I liked the nautical theme of the 4th plinth in Trafalgar Square, currently Nelson's ship in a bottle.

Spotted some locals - although they weren't using their theodolite, just standing around presumably waiting for their boss (far LHS of photo) to finish his phonecall.

Bumped in the Land Registry HQ

and kept an eye out for benchmarks without seeing any. Honestly, I really am useless at spotting them! rolleyes

Spent a gorgeously sunny afternoon in Greenwich sitting by the Thames watching the world go by. Popped up to the Observatory but no photos as I'd temporarily lost my camera (don't ask).

On Thursday my aunt and I visited Waltham Abbey for the sole intention of finding the meridian. I hadn't realised how close their house was to the meridian and spent a lot of my time fretting if I was east or west of Greenwich!

The most beautiful meridian line I've ever met.

And the Meridan gate (with aunt).

Happy days.

Wednesday, 15 September 2010

Do you think in directions?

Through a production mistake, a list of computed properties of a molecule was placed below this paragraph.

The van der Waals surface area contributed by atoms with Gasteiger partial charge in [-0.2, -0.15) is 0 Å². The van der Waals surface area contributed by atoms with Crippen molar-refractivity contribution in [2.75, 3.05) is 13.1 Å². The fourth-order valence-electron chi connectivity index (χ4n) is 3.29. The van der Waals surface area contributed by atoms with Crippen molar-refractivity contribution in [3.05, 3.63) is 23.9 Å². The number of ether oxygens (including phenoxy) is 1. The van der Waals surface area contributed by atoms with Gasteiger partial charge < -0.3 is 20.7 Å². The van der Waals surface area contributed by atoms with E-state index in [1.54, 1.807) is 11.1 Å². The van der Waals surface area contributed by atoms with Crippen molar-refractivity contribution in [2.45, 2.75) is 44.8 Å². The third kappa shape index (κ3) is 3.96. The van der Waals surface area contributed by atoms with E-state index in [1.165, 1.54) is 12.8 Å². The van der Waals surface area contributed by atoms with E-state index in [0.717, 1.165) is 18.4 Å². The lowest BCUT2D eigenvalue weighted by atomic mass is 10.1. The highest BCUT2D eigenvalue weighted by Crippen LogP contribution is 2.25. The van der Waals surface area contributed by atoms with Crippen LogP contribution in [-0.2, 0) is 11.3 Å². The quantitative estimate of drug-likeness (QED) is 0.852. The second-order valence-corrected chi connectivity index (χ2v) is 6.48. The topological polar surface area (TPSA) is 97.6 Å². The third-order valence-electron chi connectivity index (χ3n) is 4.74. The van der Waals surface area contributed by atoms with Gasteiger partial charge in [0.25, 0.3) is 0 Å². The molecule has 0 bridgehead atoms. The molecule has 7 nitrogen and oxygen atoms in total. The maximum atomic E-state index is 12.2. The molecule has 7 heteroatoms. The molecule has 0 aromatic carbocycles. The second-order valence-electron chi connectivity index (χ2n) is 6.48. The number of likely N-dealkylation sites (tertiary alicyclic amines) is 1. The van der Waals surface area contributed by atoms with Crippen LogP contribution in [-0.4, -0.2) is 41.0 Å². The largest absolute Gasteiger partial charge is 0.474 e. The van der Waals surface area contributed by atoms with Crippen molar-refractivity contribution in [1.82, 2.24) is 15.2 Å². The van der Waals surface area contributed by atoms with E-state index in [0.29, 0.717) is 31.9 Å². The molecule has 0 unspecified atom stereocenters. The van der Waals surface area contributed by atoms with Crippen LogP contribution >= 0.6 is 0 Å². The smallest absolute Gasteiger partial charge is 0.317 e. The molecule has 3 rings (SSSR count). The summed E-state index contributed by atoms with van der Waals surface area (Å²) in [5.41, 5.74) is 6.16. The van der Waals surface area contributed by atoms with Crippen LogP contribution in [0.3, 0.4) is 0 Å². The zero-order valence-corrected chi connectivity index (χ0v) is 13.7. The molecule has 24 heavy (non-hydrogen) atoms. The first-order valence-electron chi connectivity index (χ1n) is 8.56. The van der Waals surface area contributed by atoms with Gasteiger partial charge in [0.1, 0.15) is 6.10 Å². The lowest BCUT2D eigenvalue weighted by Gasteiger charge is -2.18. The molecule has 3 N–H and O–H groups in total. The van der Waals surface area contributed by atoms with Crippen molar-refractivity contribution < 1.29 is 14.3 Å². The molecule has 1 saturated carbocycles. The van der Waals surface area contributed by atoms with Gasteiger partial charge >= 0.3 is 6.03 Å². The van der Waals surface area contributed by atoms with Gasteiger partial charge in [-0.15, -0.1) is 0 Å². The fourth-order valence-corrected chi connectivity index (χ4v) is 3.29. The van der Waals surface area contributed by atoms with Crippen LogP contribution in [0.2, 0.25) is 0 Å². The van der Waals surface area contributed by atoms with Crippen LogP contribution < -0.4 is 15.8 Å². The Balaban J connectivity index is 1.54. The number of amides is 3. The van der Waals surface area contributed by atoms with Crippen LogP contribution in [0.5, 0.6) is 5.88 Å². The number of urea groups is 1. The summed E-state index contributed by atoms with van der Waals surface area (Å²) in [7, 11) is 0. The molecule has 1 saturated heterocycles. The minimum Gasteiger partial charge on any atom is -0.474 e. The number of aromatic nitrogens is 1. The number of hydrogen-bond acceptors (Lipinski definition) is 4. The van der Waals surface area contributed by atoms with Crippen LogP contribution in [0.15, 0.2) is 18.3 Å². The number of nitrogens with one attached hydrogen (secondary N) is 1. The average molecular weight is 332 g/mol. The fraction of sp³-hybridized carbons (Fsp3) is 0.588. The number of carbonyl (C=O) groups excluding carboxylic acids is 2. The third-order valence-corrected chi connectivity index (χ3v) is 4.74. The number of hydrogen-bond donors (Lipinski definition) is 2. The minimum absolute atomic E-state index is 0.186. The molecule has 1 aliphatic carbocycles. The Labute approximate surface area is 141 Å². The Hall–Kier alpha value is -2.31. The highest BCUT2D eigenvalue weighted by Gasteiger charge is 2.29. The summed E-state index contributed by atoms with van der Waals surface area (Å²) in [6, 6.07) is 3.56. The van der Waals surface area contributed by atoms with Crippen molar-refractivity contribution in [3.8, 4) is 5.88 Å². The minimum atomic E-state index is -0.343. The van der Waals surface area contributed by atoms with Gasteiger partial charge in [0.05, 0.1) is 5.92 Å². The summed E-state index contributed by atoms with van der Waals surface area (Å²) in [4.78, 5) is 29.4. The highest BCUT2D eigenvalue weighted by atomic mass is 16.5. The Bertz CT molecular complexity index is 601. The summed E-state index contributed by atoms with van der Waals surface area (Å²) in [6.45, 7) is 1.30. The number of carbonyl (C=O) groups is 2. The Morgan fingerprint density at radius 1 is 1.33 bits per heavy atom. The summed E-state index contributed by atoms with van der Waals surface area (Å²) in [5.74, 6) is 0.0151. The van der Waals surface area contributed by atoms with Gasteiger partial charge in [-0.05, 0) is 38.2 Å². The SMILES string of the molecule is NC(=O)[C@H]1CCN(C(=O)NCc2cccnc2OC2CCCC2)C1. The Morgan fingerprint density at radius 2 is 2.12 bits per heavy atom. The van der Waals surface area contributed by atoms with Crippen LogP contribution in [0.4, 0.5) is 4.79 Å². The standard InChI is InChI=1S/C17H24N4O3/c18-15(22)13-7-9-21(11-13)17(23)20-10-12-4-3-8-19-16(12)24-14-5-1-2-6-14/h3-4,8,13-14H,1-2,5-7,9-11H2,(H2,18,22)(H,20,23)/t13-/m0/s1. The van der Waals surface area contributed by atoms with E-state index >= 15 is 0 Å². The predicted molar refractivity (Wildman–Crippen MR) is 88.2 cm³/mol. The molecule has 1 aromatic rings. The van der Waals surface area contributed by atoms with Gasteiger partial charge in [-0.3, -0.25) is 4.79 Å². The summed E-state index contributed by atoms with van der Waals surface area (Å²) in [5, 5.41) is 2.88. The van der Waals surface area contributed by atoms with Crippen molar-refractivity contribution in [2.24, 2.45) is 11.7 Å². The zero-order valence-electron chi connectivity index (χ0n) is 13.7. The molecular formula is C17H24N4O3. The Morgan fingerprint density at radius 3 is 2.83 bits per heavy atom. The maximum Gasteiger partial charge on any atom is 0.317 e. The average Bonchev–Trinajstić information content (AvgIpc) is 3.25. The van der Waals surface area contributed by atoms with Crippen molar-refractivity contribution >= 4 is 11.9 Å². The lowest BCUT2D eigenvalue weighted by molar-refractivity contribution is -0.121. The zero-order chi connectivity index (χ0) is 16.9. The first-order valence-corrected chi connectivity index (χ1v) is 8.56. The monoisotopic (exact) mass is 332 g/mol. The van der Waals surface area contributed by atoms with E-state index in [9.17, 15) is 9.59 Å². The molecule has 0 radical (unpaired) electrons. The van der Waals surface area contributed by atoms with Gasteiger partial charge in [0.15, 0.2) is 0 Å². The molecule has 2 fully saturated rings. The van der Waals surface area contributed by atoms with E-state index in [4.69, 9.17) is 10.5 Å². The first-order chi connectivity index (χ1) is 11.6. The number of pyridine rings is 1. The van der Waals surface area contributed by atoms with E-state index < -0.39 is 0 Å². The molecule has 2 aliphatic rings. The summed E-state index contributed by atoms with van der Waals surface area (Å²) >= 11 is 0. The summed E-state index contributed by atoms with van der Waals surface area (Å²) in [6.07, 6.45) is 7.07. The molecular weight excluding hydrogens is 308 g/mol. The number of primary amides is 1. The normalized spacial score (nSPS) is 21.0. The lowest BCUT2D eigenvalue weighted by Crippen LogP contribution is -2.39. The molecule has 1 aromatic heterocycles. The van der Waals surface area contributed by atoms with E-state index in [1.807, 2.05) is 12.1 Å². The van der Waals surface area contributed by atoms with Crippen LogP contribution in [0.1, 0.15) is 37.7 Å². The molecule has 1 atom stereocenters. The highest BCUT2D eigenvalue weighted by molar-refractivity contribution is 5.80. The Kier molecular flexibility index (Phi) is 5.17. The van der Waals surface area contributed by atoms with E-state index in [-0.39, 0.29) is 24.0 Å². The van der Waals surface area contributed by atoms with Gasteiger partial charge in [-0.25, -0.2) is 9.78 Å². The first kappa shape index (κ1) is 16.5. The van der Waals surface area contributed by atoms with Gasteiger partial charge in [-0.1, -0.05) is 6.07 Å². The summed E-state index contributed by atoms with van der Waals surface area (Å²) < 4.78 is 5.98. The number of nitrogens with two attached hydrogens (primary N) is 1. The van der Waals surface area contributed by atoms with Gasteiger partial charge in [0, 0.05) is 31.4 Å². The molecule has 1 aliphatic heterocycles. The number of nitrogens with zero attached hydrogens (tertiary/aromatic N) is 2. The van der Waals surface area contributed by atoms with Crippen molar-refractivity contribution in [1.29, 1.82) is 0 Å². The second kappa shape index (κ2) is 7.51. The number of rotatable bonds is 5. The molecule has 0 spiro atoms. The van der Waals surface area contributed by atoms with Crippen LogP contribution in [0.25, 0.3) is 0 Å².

I hopped in a taxi today and asked the driver to take me to the north side of the railway station. He looked flumouxed. "Is that the side with the ticket machine?" he asked. I confirmed it was and then asked him what he calls that side of the station, "ah, the up line". I think in maps and whenever I'm travelling anywhere new I feel quite unsettled until I can see a map and place my new-found world in its correct geospatial position. I like to know which way north is. It's a big scary world out there but as long as I know which way is up I'm happy.

Friday, 3 September 2010

National Trust Gems

Whislt visiting a National Trust property, the Vyne, with my family on Sunday I espyed some geo artefacts.

This map is a 3x enlargement of Simon's engraving of the great seal of the Commonwealth ordered to be made in 1651. On this side seen here it represents, in minature, a map of England (sic) and Ireland, in which the Vyne was named out of compliment to Chaloner Chute who was afterwards Speaker of the House of Commons.

There was another map from 1695, possibly Morden's, but it doesn't look like the Morden's I can find on the internet. Unfortunately the photo didn't come out well as I wasn't allowed to use flash.

In the 'stone room' I came across this lovely piece.